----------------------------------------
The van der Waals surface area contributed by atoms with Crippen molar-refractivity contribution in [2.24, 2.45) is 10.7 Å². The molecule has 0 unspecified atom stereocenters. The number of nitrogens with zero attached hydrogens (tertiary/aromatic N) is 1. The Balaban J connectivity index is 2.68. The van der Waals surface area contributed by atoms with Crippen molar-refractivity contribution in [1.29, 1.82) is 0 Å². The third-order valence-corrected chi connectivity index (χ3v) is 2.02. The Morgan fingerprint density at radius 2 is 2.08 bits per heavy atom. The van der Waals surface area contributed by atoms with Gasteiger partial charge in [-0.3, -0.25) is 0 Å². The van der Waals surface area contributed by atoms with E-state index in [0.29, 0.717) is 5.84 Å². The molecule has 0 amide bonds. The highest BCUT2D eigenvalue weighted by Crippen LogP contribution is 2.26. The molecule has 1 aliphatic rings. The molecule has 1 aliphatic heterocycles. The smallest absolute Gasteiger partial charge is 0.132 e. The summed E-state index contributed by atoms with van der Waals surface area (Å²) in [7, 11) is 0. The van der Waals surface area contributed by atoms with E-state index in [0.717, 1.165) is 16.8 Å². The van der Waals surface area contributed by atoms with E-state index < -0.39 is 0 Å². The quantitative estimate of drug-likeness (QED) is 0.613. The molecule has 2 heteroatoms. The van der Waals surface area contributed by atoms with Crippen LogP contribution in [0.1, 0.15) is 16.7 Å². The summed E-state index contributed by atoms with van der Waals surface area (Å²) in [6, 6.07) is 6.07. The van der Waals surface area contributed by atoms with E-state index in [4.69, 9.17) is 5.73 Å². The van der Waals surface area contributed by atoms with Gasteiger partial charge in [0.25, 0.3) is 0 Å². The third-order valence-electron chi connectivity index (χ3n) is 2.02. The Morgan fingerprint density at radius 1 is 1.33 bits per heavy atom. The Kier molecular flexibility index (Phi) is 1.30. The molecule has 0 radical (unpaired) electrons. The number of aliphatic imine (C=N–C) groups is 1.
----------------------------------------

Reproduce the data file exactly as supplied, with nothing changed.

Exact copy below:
The van der Waals surface area contributed by atoms with Crippen molar-refractivity contribution in [2.24, 2.45) is 10.7 Å². The molecule has 0 unspecified atom stereocenters. The number of nitrogens with zero attached hydrogens (tertiary/aromatic N) is 1. The Balaban J connectivity index is 2.68. The van der Waals surface area contributed by atoms with Crippen molar-refractivity contribution in [1.29, 1.82) is 0 Å². The third-order valence-corrected chi connectivity index (χ3v) is 2.02. The Morgan fingerprint density at radius 2 is 2.08 bits per heavy atom. The van der Waals surface area contributed by atoms with Gasteiger partial charge in [-0.3, -0.25) is 0 Å². The van der Waals surface area contributed by atoms with E-state index in [0.29, 0.717) is 5.84 Å². The molecule has 0 amide bonds. The highest BCUT2D eigenvalue weighted by Crippen LogP contribution is 2.26. The molecule has 1 aliphatic rings. The molecule has 1 aliphatic heterocycles. The smallest absolute Gasteiger partial charge is 0.132 e. The summed E-state index contributed by atoms with van der Waals surface area (Å²) in [7, 11) is 0. The van der Waals surface area contributed by atoms with E-state index in [0.717, 1.165) is 16.8 Å². The van der Waals surface area contributed by atoms with E-state index < -0.39 is 0 Å². The quantitative estimate of drug-likeness (QED) is 0.613. The molecule has 2 heteroatoms. The van der Waals surface area contributed by atoms with Crippen LogP contribution in [0.1, 0.15) is 16.7 Å². The summed E-state index contributed by atoms with van der Waals surface area (Å²) in [6, 6.07) is 6.07. The van der Waals surface area contributed by atoms with E-state index in [4.69, 9.17) is 5.73 Å². The van der Waals surface area contributed by atoms with Gasteiger partial charge in [0.25, 0.3) is 0 Å². The third-order valence-electron chi connectivity index (χ3n) is 2.02. The Morgan fingerprint density at radius 1 is 1.33 bits per heavy atom. The Kier molecular flexibility index (Phi) is 1.30. The molecule has 0 radical (unpaired) electrons. The number of aliphatic imine (C=N–C) groups is 1.